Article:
John's Incredible Pizza Co. graces guests with acres of incandescent entertainment options and a fully stocked buffet ($9.49 value, $1.50 value for drinks). In addition to a slew of soups, salads, pasta, desserts, and traditional pizza choices, the buffet brandishes a bouquet of specialty pizza creations, including spicy peanut-butter, barbecue chicken ranch, and alfredo pizza.
A Broadway-style extravaganza set aboard a replicated 18th-century Spanish galleon, Pirate's Dinner Adventure is one of the only theater performances to require a 250,000-gallon water tank outside of Andrew Lloyd Webber's Manatees. While the dastardly Captain Sebastian the Black lords over his feasting crew of rapscallions, guests get to dine from the deck of one of the six ships surrounding the galleon—and cheer on the plucky pirate representing their vessel in the show. What unfolds is a swashbuckling spectacle of stunts, songs, magic, and acrobatics punctuated with as many fired cannons as belly laughs. Pirates dangle precariously from silk off the 40-foot mast. Treasure chests overflow with booty. Heroes rise from the ranks—and select members of the audience might even be invited by Captain Sebastian to come aboard the stage.
The lively culinary team at Florentine’s Grill cossets palates with its robust menu of flavorful Italian American favorites in a gorgeous dining room swathed in European décor. Delve into Florentine's selection of lunchtime specials for the crisp cobb salad with diced white turkey, bacon, egg, and more greens than Richie Rich's bank account ($9.99). Diners can anchor their incisors in an array of sandwiches, wraps, and half-pound burgers that include the bounteous bruschetta burger, hoisting mozzarella cheese and spicy mayo on focaccia bread ($10.99). For a sea of savory flavors, dive into the tilapia picatta drizzled with a lemon-butter caper sauce ($17.99), or quell a tumultuous tummy before it bellows like a wounded tuba by ordering the thick-cut prime rib, which is slathered in a creamy horseradish sauce and served only on Friday and Saturday nights, with hearty sides of mashed potatoes and creamed spinach ($22.99).
Chef and owner David Slay embraces the farm-to-table movement, cultivating veggies in his restaurant’s backyard garden. He incorporates freshly picked lettuce, tomatoes, and artichokes into a menu of grilled steaks and contemporary American staples, which Zagat praised as “extraordinary to perfection.” David’s skill in combining these ingredients stems from a career that began at age 11 when he began cooking in the kitchen of his father’s restaurant. From there, he spent years honing his talents while studying under classically trained European chefs in Las Vegas and Paris where he developing a passion for dishes made with natural, preservative-free ingredients. The restaurant’s wine list adheres to a similar dedication to regional flavors with a 10-page selection of varietals that hail primarily from California. The bottles range from bright and crisp sauvignon blancs to dense and structured zinfandels, which can stand up to the hearty flavors of a grilled rib eye like an electro-magnet can stand up to an advancing army of robots. Wood tones lend a distinctive earthiness to the dining room as well, which features an eclectic assortment of gleaming wooden tables and cozy booths. Framed photographs of iconic celebrities line the tan and beige walls, presenting diners with profiles of Audrey Hepburn and King Kong’s stunt double.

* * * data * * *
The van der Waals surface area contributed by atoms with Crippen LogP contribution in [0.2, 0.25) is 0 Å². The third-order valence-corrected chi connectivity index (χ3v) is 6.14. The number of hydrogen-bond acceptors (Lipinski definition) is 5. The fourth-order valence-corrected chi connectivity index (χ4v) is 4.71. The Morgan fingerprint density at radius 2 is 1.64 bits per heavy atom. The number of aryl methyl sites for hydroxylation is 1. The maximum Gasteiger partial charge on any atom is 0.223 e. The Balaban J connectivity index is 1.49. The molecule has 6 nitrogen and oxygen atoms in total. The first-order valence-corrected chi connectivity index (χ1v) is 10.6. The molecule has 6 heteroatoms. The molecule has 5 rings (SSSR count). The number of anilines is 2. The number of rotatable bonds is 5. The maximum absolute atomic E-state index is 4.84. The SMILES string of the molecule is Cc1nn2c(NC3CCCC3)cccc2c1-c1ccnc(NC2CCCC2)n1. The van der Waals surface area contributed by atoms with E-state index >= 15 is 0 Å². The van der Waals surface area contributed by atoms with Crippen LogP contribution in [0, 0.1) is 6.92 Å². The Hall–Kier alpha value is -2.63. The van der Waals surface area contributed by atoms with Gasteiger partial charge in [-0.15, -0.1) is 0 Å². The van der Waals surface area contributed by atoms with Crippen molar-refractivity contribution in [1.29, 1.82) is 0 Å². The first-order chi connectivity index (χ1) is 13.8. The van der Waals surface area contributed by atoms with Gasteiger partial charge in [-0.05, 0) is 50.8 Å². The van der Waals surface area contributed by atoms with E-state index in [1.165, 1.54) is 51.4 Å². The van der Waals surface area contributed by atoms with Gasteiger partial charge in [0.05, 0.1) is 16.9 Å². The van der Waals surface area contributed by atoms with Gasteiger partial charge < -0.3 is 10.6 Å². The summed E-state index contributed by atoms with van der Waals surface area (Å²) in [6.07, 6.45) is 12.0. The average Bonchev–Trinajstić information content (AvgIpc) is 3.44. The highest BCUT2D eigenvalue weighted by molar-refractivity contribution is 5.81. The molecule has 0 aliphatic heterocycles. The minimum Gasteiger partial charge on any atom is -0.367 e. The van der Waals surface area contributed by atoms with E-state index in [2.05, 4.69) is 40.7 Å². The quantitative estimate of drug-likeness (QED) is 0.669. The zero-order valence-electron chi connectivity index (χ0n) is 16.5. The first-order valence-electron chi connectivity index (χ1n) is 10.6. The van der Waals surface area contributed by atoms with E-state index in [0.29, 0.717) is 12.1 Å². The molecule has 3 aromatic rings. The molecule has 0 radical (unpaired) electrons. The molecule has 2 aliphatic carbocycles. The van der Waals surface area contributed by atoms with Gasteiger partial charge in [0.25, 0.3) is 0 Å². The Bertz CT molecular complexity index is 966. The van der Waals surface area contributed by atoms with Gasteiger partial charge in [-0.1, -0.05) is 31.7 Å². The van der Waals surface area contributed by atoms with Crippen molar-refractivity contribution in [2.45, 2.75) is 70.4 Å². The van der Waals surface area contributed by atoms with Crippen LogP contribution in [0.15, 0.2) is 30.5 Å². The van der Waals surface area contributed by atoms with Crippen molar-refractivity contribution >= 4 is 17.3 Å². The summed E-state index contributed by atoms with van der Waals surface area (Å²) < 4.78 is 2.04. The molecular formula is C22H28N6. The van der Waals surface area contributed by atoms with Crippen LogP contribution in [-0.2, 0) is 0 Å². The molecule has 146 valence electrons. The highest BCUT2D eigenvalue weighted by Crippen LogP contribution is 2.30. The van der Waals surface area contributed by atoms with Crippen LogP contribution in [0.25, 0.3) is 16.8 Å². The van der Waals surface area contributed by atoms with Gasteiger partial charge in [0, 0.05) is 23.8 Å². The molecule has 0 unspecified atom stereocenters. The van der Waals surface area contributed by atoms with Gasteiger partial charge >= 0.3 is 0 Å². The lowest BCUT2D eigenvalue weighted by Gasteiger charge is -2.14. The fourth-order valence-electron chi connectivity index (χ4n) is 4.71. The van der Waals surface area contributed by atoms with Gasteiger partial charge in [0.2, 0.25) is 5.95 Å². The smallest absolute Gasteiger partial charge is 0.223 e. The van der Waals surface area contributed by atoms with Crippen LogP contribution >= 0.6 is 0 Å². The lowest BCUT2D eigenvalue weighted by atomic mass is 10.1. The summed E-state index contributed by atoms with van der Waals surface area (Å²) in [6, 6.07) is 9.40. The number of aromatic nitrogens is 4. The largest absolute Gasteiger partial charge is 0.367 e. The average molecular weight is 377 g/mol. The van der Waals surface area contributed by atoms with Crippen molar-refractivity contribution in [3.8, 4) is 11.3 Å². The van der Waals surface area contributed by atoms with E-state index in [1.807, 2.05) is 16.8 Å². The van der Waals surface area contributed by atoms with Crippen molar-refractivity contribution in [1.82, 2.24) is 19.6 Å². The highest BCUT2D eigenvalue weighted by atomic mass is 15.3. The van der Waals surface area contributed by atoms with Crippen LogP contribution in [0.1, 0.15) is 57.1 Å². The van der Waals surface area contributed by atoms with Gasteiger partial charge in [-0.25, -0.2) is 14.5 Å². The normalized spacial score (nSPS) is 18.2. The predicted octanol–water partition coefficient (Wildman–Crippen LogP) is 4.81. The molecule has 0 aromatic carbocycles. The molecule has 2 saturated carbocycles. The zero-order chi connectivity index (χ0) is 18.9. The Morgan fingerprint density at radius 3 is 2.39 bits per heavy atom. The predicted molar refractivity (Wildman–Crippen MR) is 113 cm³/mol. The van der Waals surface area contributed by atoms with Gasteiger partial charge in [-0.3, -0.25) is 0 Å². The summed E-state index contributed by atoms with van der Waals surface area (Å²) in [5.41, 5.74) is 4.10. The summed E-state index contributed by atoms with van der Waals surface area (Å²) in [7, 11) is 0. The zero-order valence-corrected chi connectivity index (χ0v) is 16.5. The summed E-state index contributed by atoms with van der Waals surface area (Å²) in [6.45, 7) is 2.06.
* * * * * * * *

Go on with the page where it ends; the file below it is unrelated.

Head Chef Ray brings more than 20 years of culinary expertise to the kitchen of Papa Pilo’s, where he champions a menu of Italian recipes that won CityVoter's Best Italian prize in 2011 and 2012. Thin-crust, New York–style pizzas don toppings such as fresh tomatoes and meatballs, and specialty pies include the breakfast pizza with eggs, bacon bits, onions, canadian bacon, and a snooze button. Papa Pilo’s also whips up dishes such as chicken parmesan, fettuccine in spicy fra diavolo sauce, and meat lasagna with ricotta, romano, and mozzarella.
Inspired by the same brainwaves as the Build-A-Bear Workshop, RIDEMAKERZ allows visitors construct a customized toy car from the axles up with dozens of options that add up to nearly 650 million unique combinations. Guests begin by choosing a body from a stock of Vipers, Corvettes, Mustangs, trucks, and hot rods that can then be accessorized with free stock parts or specialty chassis, tires, rims, and oil slicks. The hot-lava Chevy Camaro ($32) sports a metaphor for the rubber it plans to burn with orange flames on its sides, and the jewel-blue RZ Rascal body pairs its smooth curves with working headlights and taillights ($22). Sets of multicolored or racing slick tires maintain traction while pushed across carpets, hardwood floors, or up the sides of living-room furniture ($4 for two). Glistening hubcaps ($3–$4 for two), undercarriage-glow lighting ($10), and other car accessories offer further customization, while sound-effect chips ($3) relieve vocal cords strained by persistent engine imitations. Builders can also upgrade to a radio-controlled street chassis ($25) to assert hands-free control over the vehicle's movements.